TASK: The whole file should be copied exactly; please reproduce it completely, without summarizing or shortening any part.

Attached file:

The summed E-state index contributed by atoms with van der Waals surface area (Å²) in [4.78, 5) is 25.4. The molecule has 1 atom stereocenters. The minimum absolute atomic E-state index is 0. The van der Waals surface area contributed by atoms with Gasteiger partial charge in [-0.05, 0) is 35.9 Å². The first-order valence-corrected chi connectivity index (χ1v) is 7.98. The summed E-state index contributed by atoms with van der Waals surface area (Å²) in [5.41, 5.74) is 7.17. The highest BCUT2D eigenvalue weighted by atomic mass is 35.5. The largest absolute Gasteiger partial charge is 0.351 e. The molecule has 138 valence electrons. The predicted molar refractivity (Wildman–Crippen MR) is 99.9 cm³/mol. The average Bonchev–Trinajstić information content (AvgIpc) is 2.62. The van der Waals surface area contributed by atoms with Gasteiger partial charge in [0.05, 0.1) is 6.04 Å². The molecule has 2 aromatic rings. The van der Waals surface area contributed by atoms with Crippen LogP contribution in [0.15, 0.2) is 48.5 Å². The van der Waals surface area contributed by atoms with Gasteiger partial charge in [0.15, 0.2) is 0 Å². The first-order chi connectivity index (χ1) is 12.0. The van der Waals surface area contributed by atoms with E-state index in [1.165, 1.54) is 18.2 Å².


The summed E-state index contributed by atoms with van der Waals surface area (Å²) in [4.78, 5) is 25.4. The molecule has 1 atom stereocenters. The minimum absolute atomic E-state index is 0. The van der Waals surface area contributed by atoms with Gasteiger partial charge in [-0.05, 0) is 35.9 Å². The first-order valence-corrected chi connectivity index (χ1v) is 7.98. The summed E-state index contributed by atoms with van der Waals surface area (Å²) in [5.41, 5.74) is 7.17. The highest BCUT2D eigenvalue weighted by atomic mass is 35.5. The largest absolute Gasteiger partial charge is 0.351 e. The molecule has 138 valence electrons. The predicted molar refractivity (Wildman–Crippen MR) is 99.9 cm³/mol. The average Bonchev–Trinajstić information content (AvgIpc) is 2.62. The van der Waals surface area contributed by atoms with Gasteiger partial charge in [0.05, 0.1) is 6.04 Å². The molecule has 2 aromatic rings. The van der Waals surface area contributed by atoms with Crippen LogP contribution in [0.15, 0.2) is 48.5 Å². The van der Waals surface area contributed by atoms with Gasteiger partial charge in [0.15, 0.2) is 0 Å². The first-order chi connectivity index (χ1) is 12.0. The van der Waals surface area contributed by atoms with E-state index in [1.165, 1.54) is 18.2 Å².